Another enjoyable, immersive work from a master filmmaker.
It’s no understatement to say Frederick Wiseman is one of the best documentary filmmakers of all-time. Wiseman, now in his eighties, has spent over four decades filming different subjects in the same detached, observational, “cinema verité” style (although Wiseman has expressed his distaste for the term in the past). He spends weeks filming, usually around a location or institution before paring down the footage to a feature. What’s impressive is how much Wiseman gets out of his work method. It’s natural to call him one of the great observers.
So it makes sense that Wiseman would get along nicely with material about the act of observing. Wiseman spent three months filming around London’s National Gallery, capturing as many different facets of the institution’s operation as possible. The camera’s gaze, always curious, roams the halls of the gallery while taking a peek at what goes on behind the scenes. The gallery is home to thousands of paintings, and Wiseman dedicates plenty of time to showing off the gorgeous pieces of art lining the walls. He shoots each painting in a close-up, removing the frame and surrounding area, a simple tactic heightening the aesthetic pleasure of viewing such great art. By having each art work take up the entire frame, it feels like looking at the canvas with a fresh perspective.
As much as Wiseman likes to look at pieces of art, an almost equal amount of time is dedicated to viewing people looking throughout the gallery. Wiseman’s documentaries eschew traditional means of relaying information; no narration, title cards or interviews (no one ever calls awareness to the camera’s presence either). This draws attention away from parsing the specifics of scenes and toward their general purpose in comparison to what scenes surround it. Eventually common trends and themes present themselves through this process, like how each scene in High School showed someone getting punished for expressing themselves in a non-conforming manner.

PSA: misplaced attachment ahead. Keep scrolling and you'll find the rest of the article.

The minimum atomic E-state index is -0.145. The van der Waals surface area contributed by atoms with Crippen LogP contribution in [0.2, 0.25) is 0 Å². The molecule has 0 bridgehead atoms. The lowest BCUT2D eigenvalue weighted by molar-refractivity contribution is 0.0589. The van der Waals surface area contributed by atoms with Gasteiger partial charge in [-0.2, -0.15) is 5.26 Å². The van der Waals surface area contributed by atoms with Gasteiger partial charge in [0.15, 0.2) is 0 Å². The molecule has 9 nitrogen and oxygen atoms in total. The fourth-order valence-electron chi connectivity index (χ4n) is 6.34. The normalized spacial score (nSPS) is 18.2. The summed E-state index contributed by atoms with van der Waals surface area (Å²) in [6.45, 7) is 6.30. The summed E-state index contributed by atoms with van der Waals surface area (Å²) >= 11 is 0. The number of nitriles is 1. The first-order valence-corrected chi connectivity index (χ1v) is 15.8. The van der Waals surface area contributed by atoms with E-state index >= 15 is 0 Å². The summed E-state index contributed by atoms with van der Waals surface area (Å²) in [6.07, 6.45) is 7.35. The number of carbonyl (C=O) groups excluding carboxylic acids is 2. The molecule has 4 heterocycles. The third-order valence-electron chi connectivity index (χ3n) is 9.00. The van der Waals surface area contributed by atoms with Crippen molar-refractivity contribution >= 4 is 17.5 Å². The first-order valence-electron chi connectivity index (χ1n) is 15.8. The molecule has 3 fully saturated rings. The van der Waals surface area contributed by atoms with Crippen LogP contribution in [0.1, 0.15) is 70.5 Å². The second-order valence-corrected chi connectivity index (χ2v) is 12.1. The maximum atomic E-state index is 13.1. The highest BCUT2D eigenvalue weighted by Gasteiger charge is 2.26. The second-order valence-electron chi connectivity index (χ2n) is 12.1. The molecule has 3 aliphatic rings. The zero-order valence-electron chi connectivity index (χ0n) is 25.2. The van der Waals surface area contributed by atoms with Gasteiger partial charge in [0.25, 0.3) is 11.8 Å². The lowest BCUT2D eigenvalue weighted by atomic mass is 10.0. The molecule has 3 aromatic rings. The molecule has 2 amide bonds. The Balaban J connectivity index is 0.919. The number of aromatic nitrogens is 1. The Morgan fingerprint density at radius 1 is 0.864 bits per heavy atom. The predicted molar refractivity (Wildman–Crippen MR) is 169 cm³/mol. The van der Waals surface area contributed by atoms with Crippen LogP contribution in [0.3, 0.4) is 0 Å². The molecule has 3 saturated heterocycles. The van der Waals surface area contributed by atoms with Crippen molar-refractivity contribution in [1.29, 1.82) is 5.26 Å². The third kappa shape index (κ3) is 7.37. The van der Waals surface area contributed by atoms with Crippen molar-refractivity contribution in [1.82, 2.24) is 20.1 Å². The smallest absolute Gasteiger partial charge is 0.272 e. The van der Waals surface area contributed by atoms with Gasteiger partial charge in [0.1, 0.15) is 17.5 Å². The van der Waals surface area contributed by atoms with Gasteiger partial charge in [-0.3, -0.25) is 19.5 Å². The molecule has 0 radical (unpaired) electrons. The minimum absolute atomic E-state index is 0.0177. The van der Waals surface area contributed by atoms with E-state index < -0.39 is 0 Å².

Here, a common theme of people interpreting art pops up. This extends beyond scenes of tour guides explaining certain artworks. An early scene has two gallery workers debating over whether or not they should market to appeal to bigger audiences or try to keep their more dignified image. People sit in on lectures dedicated to explaining certain paintings, as well as how to teach people to interpret paintings for themselves. Classes held by the gallery include sketching nude models and helping blind people appreciate art through touch. The most fascinating part of the gallery Wiseman comes across is the amount of work taken to restore and touch up certain paintings. An x-ray of a Rembrandt painting reveals a completely different, unfinished work underneath, making the restorer try and understand what part of the work is intentional or seeped through from the original piece. At one point a restorer talks about the difficulty in determining what parts of a painting are the artist’s intention or a defect from age. In their own way, these people are trying to figure out the meaning of these paintings, much like the people passing through the gallery’s halls every day.
Other behind-the-scenes moments, like watching the construction of frames or how much work goes into designing and lighting exhibition spaces, are compelling on their own merits. The lack of something unifying everything together thematically holds National Gallery back from becoming something truly excellent, but Wiseman is a master of his craft, so even in its (somewhat) scattered approach National Gallery provides plenty of enjoyment. In the film’s final minutes, a reading of a poem inspired by one of the gallery’s paintings highlight how great art can inspire people to create new, different forms of art. National Gallery doesn’t need to tell viewers how boundless and inspirational great art can be; it lets the work speak for itself.